Thanks a lot for the very helpful answers!
@Wolfram: I will look into the PorabondQ’s. The hint with the smaller diameter was very helpful. Agilent is offering a PoraPLOT Q with 0.25mm and 25m length, and seemingly also offers longer columns if needed. So far, I only worked with 0.32 ID columns. Is there anything that is changing drastically and that I should keep in mind when switching to a smaller ID, analytical-wise? I guess the sample volumes have to be smaller?
By the way, I usually inject manually 50 to 300 ul gas that contains around 1% CH4-CO2-CO mix diluted in He. The gas compounds vary strongly in concentration.
@Herb: Thanks, I look into the GS-GasPro!
@Klaus & Robert: The Carboxen1010 column sounds indeed very interesting! Almost too good to be true. Probably very much worth a try! Robert you mentioned the CO2-sorbtion problem, something I was quite afraid of when I saw that this column is operated at quite high temperatures. However, Klaus wrote me that he has good experiences with the column in separating CO2 and CH4. I definitely keep the Column in mind!
All the best,
we use a Supelco / Sigma Aldrich Carboxen 1010 PLOT column (0.32 ID, 30 m) for separation of permanent gases, such as O2, N2, CH4, CO2. It would also separate CO and the retention time is clearly deviating from the timing of N2. The column also separates O2 and N2 if operated at 30 °C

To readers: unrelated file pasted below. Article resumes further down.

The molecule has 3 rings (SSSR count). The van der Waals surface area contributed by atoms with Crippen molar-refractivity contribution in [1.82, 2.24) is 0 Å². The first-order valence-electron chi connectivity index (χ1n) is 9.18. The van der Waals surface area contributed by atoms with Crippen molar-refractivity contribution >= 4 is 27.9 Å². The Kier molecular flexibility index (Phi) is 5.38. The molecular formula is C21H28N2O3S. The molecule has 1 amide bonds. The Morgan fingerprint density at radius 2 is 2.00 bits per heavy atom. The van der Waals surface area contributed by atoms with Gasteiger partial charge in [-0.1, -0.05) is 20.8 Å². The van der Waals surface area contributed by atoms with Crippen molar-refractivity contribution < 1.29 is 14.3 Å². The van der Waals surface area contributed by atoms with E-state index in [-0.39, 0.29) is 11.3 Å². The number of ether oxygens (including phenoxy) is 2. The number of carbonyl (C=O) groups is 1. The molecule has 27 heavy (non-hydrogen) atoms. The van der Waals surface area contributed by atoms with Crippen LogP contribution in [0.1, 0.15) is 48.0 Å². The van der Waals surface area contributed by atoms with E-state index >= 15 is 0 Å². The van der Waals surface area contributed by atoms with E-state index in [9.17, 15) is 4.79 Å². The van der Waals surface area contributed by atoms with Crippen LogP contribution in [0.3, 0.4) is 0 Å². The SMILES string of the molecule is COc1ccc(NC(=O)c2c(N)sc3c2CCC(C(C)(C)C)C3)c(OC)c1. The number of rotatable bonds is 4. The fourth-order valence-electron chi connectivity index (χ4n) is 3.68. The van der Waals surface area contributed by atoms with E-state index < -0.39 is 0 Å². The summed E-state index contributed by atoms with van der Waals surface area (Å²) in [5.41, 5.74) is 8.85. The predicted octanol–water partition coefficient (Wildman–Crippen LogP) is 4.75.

Am 05.01.2017 um 12:38 schrieb Herbert Tobias:
Just to put out an unconventional choice of column to try is the GS-GasPro (Agilent). I do not know how it would handle large amounts of CO and N2, etc... but I have used it for excellent separations of CO and C2H6, CO2, and other natural gas products from pyrolyotic processes.
On Jan 5, 2017 5:38 AM, "Küter Nico" <[log in to unmask]> wrote:
We are curious about an efficient way for separating N2 from CO in a GC to analyze CO for d13C and concentration.
We are already able to separate the species somewhat sufficient with 1) an Agilent 30m GC Carbonplot (0.32mm widebore, 1.5um film) by pushing it far below its lower temperature-limit (-70°C) and 2) quite well with an Agilent 50m PoraplotQ (0.32mm widebore, 10um film, also at -70°C). We use a HP 6890 GC that is coupled to a Delta V IRMS.
The important point is that we also need to analyze coexisting CO2, CH4 and C2H6. So these should not get lost during the separation process.
Again, the Poraplot Q does a good job, but we are curious if anyone in this community has experience with other columns or with the N2-CO separation in a GC in general.
Thanks a lot and best wishes for the New Year!
Institute for Geochemistry and Petrology
-- Dr. Klaus-Holger Knorr Dipl. Geoecology Univ. Institute for Landscape Ecology Ecohydrology and Biogeochemistry Group Heisenbergstr. 2 University of Münster 48149 Münster Germany Mail: [log in to unmask] Phone: +49-251-83-30207